Sr., Doug Jones, D-Ala., the name of the publisher of a small newspaper to resign after the execution of a column is calling for the Klan to ride again.
Sr., Doug Jones, D-Ala., the editor of a small, Alabama-newspaper called for the resignation Monday after the publication of an editorial last week that called for the Ku Klux Klan, “night ride” and “clean out DC”
Goodloe Sutton, editor and publisher at the 3000-cycle-Democrat-Reporter, told The Montgomery Advertiser that he is from the spring of the Feb. 14 column. The report said that he doubled down on the piece and said, “We are the hemp ropes, loop them over a high limb and hang all of them.”
Jones is the editorial in the weekly newspaper and called it “absolutely disgusting” and called for Sutton to resign.
“I’ve seen what happens when we stand by while people-especially those who publish the influence of racist, hate-filled views. Words mean. Actions. Resign now!!”, he tweeted. Rep. Terri Sewell, D-Ala., joined Jones joined in calling for Sutton.
“For the millions of people of color have been terrorized by white supremacy, this type of “editorializing” about lynching is not a joke – it is a threat tweeted,” Sewell. “These comments are deeply offensive and inappropriate, especially in the year 2019. Mr. Sutton, should apologize and resign.”
The editorial Board first came to light after a student at Auburn University posted a photo of the brief articles on Twitter, with the caption that read in part, “wow.”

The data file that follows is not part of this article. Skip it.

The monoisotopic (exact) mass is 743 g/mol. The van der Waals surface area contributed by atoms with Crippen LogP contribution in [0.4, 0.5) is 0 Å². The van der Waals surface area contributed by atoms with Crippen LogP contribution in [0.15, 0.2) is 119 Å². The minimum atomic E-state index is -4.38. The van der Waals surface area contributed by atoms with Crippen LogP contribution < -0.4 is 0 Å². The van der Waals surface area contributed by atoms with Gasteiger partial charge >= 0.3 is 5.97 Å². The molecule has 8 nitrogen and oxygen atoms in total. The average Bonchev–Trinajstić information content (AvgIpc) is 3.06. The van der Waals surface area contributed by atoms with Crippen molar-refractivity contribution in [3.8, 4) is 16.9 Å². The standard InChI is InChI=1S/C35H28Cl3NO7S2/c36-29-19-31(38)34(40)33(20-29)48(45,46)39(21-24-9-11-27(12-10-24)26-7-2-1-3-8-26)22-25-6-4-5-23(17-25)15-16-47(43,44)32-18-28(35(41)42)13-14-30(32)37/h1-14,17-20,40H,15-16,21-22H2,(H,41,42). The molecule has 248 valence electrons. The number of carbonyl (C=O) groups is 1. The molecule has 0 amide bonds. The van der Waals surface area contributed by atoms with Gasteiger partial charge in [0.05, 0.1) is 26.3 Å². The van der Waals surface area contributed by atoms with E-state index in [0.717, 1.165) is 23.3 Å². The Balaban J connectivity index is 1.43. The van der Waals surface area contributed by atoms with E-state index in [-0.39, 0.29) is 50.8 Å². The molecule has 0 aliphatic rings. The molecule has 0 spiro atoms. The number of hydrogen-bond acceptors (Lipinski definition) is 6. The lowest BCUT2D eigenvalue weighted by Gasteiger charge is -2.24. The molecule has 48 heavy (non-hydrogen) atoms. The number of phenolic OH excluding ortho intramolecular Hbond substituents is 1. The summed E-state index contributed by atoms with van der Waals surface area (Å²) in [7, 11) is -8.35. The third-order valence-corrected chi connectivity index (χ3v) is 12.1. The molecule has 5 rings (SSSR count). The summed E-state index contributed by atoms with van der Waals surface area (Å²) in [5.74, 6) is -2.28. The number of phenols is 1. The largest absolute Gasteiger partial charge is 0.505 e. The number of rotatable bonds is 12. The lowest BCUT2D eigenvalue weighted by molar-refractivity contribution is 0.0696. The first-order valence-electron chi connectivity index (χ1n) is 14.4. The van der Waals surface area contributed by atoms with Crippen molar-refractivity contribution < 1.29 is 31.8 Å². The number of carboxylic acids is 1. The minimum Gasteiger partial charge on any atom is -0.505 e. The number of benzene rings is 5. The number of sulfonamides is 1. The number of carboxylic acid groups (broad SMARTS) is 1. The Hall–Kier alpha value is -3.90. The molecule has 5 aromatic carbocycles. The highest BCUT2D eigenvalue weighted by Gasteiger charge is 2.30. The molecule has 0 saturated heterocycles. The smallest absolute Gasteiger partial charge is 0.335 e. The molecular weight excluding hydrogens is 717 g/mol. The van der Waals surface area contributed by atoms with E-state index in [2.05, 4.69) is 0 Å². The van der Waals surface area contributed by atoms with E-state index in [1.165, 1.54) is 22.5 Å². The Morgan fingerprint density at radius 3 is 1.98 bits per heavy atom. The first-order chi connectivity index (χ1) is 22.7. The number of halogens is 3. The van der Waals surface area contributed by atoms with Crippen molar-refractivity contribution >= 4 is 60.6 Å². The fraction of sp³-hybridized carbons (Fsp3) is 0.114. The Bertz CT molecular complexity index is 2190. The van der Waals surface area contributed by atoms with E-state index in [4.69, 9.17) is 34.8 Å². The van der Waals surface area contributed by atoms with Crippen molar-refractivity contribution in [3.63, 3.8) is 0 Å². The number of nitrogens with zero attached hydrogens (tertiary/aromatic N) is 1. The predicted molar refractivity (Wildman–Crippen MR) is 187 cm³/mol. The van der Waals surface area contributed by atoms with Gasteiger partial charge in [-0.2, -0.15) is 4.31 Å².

The column “clan Must Go,” calling the Democrats and Republicans, to increase the “plotting control in Alabama.” The publisher said it is a call to lynch Americans. He said that the column is aimed at the “socialist-Communists.”
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The publisher went on to deny that the KKK was a racist and said “the Klan was violent, until they are needed.”
“A violent organization? Well, she didn’t want to kill, but a few people,” he allegedly said.
Fox News by E-Mail the paper on Tuesday early in the morning and did not immediately receive a reply.
The report said, Sutton—who worked at the newspaper since 1964– has little to be concerned about public backlash and welcomes a boycott, according to the report.
The Alabama Press Association, told the Register that it “does not agree with the opinion.”
“But the APA is not a factor. We simply have no authority over what you publish our member Newspapers,” the paper.